Organizations continue to be plagued by data breaches, and data is leaking from our enterprises in large quantities. However, data leakage is not the only issue. The problems — namely, regulatory fines, brand damage and lost revenue — begin when sensitive data that is readable and accessible falls into the wrong hands. Despite these concerns, security professionals can rest assured that there is a way to immediately stop the madness: Use data encryption.
Data encryption has existed for thousands of years. During all those centuries, the use of encryption has adapted and grown to meet various needs. Back in the day, simple substitution ciphers or scytales worked great, but today’s environment demands methods more rigorous than block encryption.
Stocking Your Data Encryption Toolbox
Just as wizards of technology do not rest on their laurels with a single spell or potion, is it not a good idea to only have one type of encryption in your tool set. Those wizards excel by having a rich set of technologies to choose from, and the skills to use them in a dynamic and challenging world.
There is no doubt that encryption and key management algorithms must be publicly vetted to ensure their strength. However, the application of those algorithms must also be flexible enough to meet organizations’ needs. For example, we all know what a Social Security number (SSN) looks like: It consists of three numeric digits, followed by two digits, and then another four (i.e., 111-22-3333). If we were to encrypt that data, we might end up with a string of numbers, letters and special characters that would prevent an intruder from recovering the SSN, but it could break many applications and databases that process data without maintaining the well-defined format of an SSN. This principle also applies to encrypting names, phone numbers and email addresses.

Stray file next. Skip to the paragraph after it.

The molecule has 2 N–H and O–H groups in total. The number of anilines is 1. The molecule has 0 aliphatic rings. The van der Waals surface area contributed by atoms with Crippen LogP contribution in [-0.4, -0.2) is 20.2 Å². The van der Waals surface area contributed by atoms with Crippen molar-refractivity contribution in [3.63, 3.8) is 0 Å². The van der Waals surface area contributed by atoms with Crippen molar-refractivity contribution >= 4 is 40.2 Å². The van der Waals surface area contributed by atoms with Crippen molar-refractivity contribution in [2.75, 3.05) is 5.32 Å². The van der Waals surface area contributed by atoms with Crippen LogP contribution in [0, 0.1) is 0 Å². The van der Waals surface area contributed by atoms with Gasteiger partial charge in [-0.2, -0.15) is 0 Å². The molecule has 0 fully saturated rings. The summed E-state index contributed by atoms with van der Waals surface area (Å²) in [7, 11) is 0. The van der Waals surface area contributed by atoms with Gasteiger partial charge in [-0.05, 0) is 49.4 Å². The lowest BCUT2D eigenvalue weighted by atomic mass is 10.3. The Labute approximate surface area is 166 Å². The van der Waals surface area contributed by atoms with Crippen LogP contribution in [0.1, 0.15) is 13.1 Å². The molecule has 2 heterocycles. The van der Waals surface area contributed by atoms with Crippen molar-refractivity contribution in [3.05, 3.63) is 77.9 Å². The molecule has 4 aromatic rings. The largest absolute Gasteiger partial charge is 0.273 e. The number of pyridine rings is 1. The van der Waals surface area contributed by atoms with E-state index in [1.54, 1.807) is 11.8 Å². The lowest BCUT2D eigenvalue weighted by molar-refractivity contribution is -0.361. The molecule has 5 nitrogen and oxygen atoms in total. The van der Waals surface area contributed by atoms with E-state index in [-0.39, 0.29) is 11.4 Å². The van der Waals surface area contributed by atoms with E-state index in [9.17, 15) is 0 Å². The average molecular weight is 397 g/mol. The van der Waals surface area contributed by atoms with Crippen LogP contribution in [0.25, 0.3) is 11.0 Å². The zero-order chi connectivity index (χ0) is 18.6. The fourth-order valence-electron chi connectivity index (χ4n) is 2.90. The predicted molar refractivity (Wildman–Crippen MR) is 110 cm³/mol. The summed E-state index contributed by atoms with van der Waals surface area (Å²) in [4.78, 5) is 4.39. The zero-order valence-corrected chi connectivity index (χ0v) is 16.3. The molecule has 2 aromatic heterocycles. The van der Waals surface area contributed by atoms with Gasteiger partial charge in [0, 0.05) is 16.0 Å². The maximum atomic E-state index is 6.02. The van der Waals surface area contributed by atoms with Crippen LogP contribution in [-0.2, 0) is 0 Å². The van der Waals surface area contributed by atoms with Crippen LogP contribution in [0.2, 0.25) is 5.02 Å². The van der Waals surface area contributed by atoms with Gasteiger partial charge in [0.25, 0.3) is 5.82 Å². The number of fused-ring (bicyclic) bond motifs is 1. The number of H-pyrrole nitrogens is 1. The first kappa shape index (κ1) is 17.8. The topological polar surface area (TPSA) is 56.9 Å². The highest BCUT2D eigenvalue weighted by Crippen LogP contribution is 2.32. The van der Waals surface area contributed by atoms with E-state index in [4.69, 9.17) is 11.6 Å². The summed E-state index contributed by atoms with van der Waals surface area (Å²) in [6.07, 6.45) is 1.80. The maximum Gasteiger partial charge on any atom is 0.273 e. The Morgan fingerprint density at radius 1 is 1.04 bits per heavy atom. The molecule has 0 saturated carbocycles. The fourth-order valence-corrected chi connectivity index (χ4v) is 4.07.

Fundamental Encryption Techniques
If we cannot encrypt this data, how can we keep it secure? With the right set of capabilities, you can protect specific types of data using the same cryptographic principles in a way that does not interfere with business applications. This enables you to employ one of the following three fundamental encryption techniques.
- Format-preserving encryption allows data to be truly encrypted but maintain the same format as the original data set. The process takes a little longer because the enciphered data needs to retain formats.
- Tokenization has no relationship at all to the original data. The token is a replacement for the original data, but is not derived from it. The only way to reverse tokenized data is to look up what the original data was using the token.
- Redaction is a method in which many characters are replaced with the same letter. For example, a credit card number may by represented by an asterisk, save for the last four digits. You cannot recover the credit card number from a figure such as “**** **** **** 1234,” but you can have high level of confidence that you are comparing the correct card number by cross-referencing the last four digits.
Encryption, tokenization and redaction are just three options for obfuscating data. Remember that any good encipherment or encoding approach must follow the basic tenants of cryptography. That means knowing the algorithm should offer no advantage in decoding or deciphering data. The only way you should be able to decipher the data is by having access to the decryption key.
An Easy and Effective Data Protection Strategy
While it’s crucial for data in new sources and technology platforms to be protected and encrypted, legacy systems frequently contain large quantities of important, valuable data that still need protection. Using cryptographic tools, including file and database encryption, tokenization and Teradata encryption, allows organizations to protect data flexibly while supporting the full technology environment.
Think of data encryption as an easy way to protect data from misuse. By using it, you can get terrific results without having to work as hard as those technology wizards.
IBM Announces New Guardium Data Encryption v3.0 Portfolio
Product Manager, Encryption and Key Management
Rick Robinson comes from a diverse background of architecture, development, and deployment of new products and services that employ cryptography in one form ...